Machine learning predicts heart failure risk for type 2 diabetes patients
Researchers have identified the 10 top predictors of future heart failure for patients living with type 2 diabetes by using a machine learning model that generates a risk score.
The risk score, called WATCH-DM, was developed by a team of investigators—led by Brigham and Women's Hospital and UT Southwestern Medical Center—that leveraged data from more than 8,700 diabetic patients enrolled in the Action to Control Cardiovascular Risk in Diabetes (ACCORD) trial.
Using a nonparametric decision tree machine learning approach, they found 10 top-performing predictors of heart failure: weight (BMI), age, hypertension, creatinine, HDL-C, diabetes control (fasting plasma glucose), QRS duration, myocardial infarction and coronary artery bypass grafting.
Results of their study were published in the journal Diabetes Care and presented at the Heart Failure Society of America Annual Scientific Meeting, held September 13 to 16 in Philadelphia.
In their study, diabetic patients with the highest scores from WATCH-DM—which is currently available as an online tool for clinicians to use—had a five-year risk of heart failure approaching 20 percent.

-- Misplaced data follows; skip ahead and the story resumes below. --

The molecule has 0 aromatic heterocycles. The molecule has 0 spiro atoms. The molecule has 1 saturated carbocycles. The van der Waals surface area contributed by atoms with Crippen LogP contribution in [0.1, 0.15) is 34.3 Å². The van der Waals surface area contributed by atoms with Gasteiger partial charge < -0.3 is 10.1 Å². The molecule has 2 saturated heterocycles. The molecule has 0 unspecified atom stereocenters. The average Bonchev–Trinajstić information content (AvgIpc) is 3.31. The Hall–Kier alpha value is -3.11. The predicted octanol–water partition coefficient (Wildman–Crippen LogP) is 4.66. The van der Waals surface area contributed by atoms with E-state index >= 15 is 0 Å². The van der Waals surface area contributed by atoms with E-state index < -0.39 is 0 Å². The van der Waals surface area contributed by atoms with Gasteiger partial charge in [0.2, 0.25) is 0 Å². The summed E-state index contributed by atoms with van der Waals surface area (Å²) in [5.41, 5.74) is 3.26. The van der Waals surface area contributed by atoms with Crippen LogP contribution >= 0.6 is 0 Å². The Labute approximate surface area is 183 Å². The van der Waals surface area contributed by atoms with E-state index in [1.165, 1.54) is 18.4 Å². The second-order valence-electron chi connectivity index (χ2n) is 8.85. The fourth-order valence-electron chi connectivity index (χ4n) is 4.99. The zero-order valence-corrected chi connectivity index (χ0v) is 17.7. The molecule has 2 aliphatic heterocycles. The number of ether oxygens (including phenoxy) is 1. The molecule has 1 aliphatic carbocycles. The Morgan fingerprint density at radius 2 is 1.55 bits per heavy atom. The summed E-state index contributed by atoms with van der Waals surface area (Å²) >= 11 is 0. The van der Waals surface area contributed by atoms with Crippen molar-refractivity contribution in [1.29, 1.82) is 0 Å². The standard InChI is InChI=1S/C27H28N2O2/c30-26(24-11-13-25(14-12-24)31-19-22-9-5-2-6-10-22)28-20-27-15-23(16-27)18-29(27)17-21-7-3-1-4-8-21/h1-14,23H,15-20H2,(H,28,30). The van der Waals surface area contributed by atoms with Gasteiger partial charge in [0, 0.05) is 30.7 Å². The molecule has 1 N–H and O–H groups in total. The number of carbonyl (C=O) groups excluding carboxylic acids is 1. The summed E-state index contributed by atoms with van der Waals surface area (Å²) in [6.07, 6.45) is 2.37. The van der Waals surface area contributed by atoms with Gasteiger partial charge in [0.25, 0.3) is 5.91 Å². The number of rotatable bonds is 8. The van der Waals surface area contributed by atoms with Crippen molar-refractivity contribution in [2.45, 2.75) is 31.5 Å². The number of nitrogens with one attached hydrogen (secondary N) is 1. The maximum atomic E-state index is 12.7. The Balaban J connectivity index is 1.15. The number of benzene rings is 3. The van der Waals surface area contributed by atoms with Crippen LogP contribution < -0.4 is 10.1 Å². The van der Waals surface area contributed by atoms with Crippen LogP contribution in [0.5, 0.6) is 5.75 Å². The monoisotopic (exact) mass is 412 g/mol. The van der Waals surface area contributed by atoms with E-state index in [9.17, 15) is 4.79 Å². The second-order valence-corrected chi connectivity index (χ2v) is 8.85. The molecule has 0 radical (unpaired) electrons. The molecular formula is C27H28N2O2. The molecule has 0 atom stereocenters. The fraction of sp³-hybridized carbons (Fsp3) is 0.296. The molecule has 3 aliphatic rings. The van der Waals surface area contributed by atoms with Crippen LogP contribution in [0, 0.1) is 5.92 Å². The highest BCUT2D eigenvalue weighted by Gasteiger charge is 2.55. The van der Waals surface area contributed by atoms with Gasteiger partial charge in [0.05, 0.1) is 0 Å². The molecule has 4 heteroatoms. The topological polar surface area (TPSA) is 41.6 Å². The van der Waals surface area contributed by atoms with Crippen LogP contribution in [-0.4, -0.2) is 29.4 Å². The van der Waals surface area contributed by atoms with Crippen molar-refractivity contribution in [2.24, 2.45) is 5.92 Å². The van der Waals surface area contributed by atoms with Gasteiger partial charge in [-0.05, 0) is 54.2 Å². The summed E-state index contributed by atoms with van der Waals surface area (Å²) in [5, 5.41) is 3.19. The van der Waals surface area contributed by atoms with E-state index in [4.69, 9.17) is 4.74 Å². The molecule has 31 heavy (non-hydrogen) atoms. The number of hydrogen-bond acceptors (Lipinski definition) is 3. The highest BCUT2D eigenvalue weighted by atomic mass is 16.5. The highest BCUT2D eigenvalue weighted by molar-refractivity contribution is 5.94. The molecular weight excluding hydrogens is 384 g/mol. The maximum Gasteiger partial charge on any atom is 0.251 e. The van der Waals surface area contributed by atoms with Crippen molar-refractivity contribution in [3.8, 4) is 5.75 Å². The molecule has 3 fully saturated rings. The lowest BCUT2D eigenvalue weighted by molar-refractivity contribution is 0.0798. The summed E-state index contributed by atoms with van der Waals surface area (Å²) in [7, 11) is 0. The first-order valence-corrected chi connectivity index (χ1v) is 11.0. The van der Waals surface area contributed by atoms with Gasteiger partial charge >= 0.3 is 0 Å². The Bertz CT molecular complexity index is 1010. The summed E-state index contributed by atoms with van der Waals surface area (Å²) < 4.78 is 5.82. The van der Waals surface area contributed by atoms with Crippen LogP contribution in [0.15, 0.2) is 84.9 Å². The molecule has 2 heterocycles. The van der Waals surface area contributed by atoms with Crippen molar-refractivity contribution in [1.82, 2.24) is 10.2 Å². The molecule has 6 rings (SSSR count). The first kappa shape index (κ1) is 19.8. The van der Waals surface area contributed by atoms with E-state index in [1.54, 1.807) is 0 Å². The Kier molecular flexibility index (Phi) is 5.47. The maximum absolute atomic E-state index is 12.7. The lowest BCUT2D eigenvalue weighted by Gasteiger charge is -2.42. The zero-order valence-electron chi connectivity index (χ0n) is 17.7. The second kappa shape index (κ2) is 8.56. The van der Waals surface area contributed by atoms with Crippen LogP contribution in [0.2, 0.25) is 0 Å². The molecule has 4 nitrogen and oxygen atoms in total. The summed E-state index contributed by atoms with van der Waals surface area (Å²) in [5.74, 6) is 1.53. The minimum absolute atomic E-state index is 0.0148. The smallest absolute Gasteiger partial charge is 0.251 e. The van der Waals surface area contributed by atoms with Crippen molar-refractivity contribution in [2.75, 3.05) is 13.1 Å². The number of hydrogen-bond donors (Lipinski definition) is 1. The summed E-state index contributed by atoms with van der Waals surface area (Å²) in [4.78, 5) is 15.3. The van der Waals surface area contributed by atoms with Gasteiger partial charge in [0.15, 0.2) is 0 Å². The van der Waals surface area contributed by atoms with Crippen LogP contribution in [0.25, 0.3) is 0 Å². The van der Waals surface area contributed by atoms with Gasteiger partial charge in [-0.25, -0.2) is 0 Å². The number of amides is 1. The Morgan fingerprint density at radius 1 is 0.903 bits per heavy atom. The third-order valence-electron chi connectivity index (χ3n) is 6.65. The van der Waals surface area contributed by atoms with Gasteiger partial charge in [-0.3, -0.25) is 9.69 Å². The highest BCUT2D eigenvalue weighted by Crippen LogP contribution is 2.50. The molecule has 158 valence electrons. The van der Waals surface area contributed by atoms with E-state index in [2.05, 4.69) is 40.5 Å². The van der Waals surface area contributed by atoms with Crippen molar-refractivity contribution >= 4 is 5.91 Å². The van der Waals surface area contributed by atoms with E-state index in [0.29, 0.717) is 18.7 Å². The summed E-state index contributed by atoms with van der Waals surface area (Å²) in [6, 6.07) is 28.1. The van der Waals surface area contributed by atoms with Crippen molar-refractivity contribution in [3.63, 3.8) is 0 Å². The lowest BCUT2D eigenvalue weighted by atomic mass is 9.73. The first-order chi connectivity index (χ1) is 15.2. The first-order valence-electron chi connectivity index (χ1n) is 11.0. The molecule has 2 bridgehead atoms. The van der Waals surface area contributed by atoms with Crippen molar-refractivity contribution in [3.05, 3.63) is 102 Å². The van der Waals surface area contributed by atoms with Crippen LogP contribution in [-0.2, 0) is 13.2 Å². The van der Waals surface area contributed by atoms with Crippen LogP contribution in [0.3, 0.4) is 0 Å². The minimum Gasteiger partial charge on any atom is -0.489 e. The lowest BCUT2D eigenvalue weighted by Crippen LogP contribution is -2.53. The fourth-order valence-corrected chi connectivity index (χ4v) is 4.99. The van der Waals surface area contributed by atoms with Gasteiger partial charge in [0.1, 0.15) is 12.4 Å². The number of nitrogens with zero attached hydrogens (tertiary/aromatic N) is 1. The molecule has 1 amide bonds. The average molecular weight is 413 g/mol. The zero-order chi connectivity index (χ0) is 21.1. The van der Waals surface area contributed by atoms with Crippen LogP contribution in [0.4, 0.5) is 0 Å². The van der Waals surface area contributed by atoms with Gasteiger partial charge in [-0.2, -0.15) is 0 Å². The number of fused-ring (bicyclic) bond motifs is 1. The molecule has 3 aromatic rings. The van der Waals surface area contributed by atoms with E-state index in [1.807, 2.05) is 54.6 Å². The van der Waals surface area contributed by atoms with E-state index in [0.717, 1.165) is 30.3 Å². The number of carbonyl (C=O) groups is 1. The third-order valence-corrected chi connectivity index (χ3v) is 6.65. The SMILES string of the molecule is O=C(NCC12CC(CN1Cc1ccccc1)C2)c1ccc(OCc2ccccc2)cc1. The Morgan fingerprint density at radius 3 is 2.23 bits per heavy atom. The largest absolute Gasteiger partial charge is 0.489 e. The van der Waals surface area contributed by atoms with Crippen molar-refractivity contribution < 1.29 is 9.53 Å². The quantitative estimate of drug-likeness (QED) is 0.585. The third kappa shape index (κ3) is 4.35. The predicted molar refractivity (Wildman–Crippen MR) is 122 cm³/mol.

“Our risk score provides a novel prediction tool to identify patients who face a heart failure risk in the next five years,” said co-first author Matthew Segar, MD, a resident physician at UT Southwestern. “By not requiring specific clinical cardiovascular biomarkers or advanced imaging, this risk score is readily integrable into bedside practice or electronic health record systems and may identify patients who would benefit from therapeutic interventions.”
Going forward, researchers are working to integrate the risk score for clinical use into EHR systems at both Brigham and Women's and UT Southwestern.
“We hope that this risk score can be useful to clinicians on the ground—primary care physicians, endocrinologists, nephrologists and cardiologists—who are caring for patients with diabetes and thinking about what strategies can be used to help them," said co-first author Muthiah Vaduganathan, MD, a cardiologist at Brigham and Women's.